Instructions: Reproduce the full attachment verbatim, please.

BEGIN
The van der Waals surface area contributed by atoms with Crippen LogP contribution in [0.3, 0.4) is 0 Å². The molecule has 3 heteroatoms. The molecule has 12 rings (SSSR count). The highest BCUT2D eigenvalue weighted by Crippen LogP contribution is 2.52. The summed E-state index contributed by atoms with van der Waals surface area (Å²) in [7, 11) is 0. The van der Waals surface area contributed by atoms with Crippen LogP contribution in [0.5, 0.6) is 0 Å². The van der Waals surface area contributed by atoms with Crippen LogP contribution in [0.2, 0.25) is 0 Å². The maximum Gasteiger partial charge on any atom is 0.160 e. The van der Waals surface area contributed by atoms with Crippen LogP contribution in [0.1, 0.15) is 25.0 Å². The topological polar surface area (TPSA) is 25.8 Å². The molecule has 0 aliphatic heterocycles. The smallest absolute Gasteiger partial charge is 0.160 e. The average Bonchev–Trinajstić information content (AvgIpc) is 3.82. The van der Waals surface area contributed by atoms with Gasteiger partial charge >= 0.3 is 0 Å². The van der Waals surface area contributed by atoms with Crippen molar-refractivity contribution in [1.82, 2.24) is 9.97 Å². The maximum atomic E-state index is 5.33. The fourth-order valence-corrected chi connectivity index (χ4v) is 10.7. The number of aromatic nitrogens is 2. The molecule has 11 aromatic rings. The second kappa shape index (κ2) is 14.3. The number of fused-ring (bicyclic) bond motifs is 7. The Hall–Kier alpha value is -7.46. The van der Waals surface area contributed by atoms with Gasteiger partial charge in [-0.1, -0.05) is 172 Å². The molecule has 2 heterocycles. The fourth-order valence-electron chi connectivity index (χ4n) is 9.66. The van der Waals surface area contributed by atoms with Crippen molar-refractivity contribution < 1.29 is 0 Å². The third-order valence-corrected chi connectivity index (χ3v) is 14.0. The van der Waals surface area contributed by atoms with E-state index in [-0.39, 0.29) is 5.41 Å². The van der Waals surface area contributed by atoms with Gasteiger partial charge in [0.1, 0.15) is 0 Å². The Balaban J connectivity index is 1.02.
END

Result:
The van der Waals surface area contributed by atoms with Crippen LogP contribution in [0.3, 0.4) is 0 Å². The molecule has 3 heteroatoms. The molecule has 12 rings (SSSR count). The highest BCUT2D eigenvalue weighted by Crippen LogP contribution is 2.52. The summed E-state index contributed by atoms with van der Waals surface area (Å²) in [7, 11) is 0. The van der Waals surface area contributed by atoms with Crippen LogP contribution in [0.5, 0.6) is 0 Å². The van der Waals surface area contributed by atoms with Crippen LogP contribution in [0.2, 0.25) is 0 Å². The maximum Gasteiger partial charge on any atom is 0.160 e. The van der Waals surface area contributed by atoms with Crippen LogP contribution in [0.1, 0.15) is 25.0 Å². The topological polar surface area (TPSA) is 25.8 Å². The molecule has 0 aliphatic heterocycles. The smallest absolute Gasteiger partial charge is 0.160 e. The average Bonchev–Trinajstić information content (AvgIpc) is 3.82. The van der Waals surface area contributed by atoms with Gasteiger partial charge >= 0.3 is 0 Å². The van der Waals surface area contributed by atoms with Crippen molar-refractivity contribution in [1.82, 2.24) is 9.97 Å². The maximum atomic E-state index is 5.33. The fourth-order valence-corrected chi connectivity index (χ4v) is 10.7. The number of aromatic nitrogens is 2. The molecule has 11 aromatic rings. The second kappa shape index (κ2) is 14.3. The number of fused-ring (bicyclic) bond motifs is 7. The Hall–Kier alpha value is -7.46. The van der Waals surface area contributed by atoms with Gasteiger partial charge in [-0.1, -0.05) is 172 Å². The molecule has 2 heterocycles. The fourth-order valence-electron chi connectivity index (χ4n) is 9.66. The van der Waals surface area contributed by atoms with Crippen molar-refractivity contribution < 1.29 is 0 Å². The third-order valence-corrected chi connectivity index (χ3v) is 14.0. The van der Waals surface area contributed by atoms with E-state index in [-0.39, 0.29) is 5.41 Å². The van der Waals surface area contributed by atoms with Gasteiger partial charge in [0.1, 0.15) is 0 Å². The Balaban J connectivity index is 1.02.